A-Z of Eyewear E





Just in case they were not there already, Ray Ban cemented their place in the pantheon of iconic eyewear when Clint Eastwood played hardboiled, maverick cop Harry Callahan in 1971’s Dirty Harry, concealing the whites of his no-doubt unblinking eyes behind Ray Ban Baloramas.

Clint Eastwood Ray Ban in Dirty Harry

Clint Eastwood wearing Ray Ban Baloramas on the set of the film Dirty Harry


The most iconic eyewear film of all time, mainly for featuring Peter Fonda in a pair of Ray Ban Olympians. His lighter lenses were customised especially for the film. Olympians usually have a darker tint. The originals are very hard to find and punishingly expensive to buy. They’ve recently been re-released, so now everyone can enjoy them. As the film says, ‘What the hell is wrong with freedom? That’s what it’s all about.’

Easy Rider Icon Eyewear
Easy Rider Sun Glasses

Peter Fonda wearing Ray Ban Olympians alongside co-star Dennis Hopper in the film Easy Rider

Elvis Presley Sunglasses

Elvis Presley wearing his iconic bespoke frames

Throughout his career, Elvis Presley was not just the King of rock ‘n’ roll; he was also a gift to eyewear designers. Along with James Dean, Elvis is another key character in the history of eyewear becoming a fashion item, not just a functional apparatus for the correction of sight. Elvis’ ever-developing style meant that he made the name of several eyewear classics, including Renauld wraparound aviators in the 1950s and the Neostyle Nautic in the early 1970s. Later in his career, he was pretty much inventing his own, bespoke sunglasses to fit his increasingly flamboyant stage costumes. Hans Fiebig, of Optical Boutique of Los Angeles, who in his time supplied Elvis with over 400 pairs of sunglasses, recalled that Elvis once pitched up at his shop at the head of an entourage and asked Fiebig to add the signature Elvis TCB (‘Taking Care of Business’) logo to the temples of a pair of fairly standard budget-version aviators. He also wanted his initials mounted on the bridge. Fiebig said that ‘you couldn’t “sell” Elvis anything – he had very specific ideas about what he liked and what he wanted – either you could do it, or you couldn’t.’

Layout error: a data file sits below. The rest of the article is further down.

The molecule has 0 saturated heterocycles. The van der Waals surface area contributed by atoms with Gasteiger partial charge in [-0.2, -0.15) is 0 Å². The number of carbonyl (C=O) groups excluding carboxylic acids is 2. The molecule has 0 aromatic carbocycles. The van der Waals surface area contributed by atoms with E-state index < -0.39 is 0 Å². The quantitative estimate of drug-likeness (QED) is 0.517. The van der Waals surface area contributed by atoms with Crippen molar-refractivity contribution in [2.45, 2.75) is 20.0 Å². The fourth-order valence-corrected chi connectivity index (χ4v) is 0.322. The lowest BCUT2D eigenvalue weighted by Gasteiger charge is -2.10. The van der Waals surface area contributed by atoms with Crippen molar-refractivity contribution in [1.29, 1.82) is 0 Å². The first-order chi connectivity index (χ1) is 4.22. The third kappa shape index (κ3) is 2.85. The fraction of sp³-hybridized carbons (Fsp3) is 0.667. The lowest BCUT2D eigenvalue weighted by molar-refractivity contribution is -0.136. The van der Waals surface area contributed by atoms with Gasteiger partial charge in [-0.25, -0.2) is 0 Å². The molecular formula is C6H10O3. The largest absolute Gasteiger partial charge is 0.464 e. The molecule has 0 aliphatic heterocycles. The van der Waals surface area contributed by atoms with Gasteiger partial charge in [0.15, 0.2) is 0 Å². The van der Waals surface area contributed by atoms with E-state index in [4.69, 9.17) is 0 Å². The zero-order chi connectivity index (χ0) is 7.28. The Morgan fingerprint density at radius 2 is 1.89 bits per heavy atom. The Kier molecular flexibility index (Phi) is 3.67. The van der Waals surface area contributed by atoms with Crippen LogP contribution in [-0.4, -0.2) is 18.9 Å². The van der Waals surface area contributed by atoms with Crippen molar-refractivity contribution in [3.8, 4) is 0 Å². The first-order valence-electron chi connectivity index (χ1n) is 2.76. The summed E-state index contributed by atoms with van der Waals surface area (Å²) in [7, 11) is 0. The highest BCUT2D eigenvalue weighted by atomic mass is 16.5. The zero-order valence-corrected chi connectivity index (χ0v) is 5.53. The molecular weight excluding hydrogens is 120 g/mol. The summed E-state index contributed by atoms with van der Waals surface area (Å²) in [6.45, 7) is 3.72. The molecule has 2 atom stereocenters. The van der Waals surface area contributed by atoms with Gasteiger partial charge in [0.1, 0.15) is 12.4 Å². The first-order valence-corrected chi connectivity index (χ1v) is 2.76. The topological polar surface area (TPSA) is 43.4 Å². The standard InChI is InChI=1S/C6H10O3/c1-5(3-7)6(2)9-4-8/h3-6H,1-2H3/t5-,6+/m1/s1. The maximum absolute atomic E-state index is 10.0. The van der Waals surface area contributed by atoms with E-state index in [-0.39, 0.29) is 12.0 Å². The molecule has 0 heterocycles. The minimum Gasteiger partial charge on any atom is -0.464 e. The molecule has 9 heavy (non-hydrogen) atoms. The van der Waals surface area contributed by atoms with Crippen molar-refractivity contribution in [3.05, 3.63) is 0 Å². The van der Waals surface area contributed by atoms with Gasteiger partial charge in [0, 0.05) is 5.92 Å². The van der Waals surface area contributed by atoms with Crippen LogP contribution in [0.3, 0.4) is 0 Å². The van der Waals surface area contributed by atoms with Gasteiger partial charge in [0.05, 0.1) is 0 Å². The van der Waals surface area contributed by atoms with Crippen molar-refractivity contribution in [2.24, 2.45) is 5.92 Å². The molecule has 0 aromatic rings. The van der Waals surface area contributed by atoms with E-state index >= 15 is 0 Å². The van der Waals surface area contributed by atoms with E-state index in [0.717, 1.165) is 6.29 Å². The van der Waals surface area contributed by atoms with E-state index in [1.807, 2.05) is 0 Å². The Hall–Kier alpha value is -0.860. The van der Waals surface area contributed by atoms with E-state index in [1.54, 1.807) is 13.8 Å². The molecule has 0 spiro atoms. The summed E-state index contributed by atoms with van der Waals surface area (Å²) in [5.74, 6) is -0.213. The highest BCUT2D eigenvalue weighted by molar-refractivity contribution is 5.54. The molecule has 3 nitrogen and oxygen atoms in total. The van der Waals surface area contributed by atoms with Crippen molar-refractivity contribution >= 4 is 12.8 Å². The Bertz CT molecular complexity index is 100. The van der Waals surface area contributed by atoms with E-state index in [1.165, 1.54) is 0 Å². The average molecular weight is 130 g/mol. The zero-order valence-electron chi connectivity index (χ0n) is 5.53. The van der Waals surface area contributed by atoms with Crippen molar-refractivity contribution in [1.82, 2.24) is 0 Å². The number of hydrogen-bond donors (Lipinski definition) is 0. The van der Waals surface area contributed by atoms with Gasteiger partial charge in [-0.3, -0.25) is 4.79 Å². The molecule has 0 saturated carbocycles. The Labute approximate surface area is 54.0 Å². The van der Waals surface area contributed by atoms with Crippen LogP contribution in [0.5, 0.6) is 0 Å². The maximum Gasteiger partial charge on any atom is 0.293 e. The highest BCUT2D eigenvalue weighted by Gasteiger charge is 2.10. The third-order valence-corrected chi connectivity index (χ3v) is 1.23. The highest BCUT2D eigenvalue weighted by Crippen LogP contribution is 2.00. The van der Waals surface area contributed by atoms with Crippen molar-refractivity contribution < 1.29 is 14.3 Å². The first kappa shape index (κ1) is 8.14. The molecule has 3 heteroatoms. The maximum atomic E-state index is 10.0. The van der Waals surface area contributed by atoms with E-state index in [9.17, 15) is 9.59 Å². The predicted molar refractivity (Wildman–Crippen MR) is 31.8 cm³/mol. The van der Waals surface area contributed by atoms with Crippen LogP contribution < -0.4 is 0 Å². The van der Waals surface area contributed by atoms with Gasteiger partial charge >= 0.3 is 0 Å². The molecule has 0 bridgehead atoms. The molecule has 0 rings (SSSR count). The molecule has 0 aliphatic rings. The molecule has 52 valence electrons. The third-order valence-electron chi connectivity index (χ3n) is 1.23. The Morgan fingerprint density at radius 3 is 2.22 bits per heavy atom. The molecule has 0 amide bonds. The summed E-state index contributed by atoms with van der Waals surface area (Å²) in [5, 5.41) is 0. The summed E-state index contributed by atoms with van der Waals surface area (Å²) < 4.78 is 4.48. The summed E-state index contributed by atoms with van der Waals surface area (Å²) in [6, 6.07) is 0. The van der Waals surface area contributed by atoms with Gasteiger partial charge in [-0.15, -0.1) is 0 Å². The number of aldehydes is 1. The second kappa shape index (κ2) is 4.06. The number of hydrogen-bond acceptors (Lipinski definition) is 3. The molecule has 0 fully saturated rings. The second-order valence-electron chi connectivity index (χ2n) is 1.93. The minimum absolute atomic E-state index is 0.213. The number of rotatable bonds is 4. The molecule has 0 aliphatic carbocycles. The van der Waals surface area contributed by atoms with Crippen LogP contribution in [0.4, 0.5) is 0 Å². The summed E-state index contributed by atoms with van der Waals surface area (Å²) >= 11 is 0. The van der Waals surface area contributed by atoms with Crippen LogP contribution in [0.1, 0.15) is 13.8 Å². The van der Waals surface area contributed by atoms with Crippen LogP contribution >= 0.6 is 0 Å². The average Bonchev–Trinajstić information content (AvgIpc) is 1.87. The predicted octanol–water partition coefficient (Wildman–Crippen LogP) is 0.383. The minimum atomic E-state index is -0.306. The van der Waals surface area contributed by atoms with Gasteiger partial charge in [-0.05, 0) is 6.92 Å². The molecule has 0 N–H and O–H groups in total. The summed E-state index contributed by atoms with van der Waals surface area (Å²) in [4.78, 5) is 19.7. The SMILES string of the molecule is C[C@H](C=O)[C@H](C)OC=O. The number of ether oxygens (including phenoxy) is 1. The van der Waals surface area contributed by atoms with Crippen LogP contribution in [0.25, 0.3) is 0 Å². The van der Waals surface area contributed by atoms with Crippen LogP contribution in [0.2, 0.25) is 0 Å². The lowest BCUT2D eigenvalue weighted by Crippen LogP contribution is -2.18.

Epoxy resins are a type of plastic used in eyewear as an alternative to acetate. One of the most advanced epoxies is Optyl. It can reduce the weight of plastic frames by a third and has a brilliant finish and allows for stylish colour effects. Developed by Carrera of Austria in the early 1970’s, Optyl’s patent was bought by Safilo of Italy who later used it in their Gucci collection.


Next to Harry Potter, the most common name to come up in my shop is Dame Edna Everage. She’s an anti-fashion icon like no other. Any design with a wing and an upsweep will be written off with, ‘way too Dame Edna.’ No one wants to look like Dame Edna. The only thing that I can say in her defence is that my frame-maker David makes all her frames and a lot of hard work and craft goes into them.


The biggest manufacturer of lenses in the world, Essilor of France gave me an early break when I rather brazenly bowled up to their MD and suggested we go into business together. This we did, and I took over their frame-glazing operation in 1997. Since then, Essilor have grown even bigger by merging with Luxottica, the biggest manufacturer of frames in the world, creating an industry giant with tens of thousands of retail outlets worldwide. I, however, don’t stock any of their ranges in my shop as I much prefer my independence.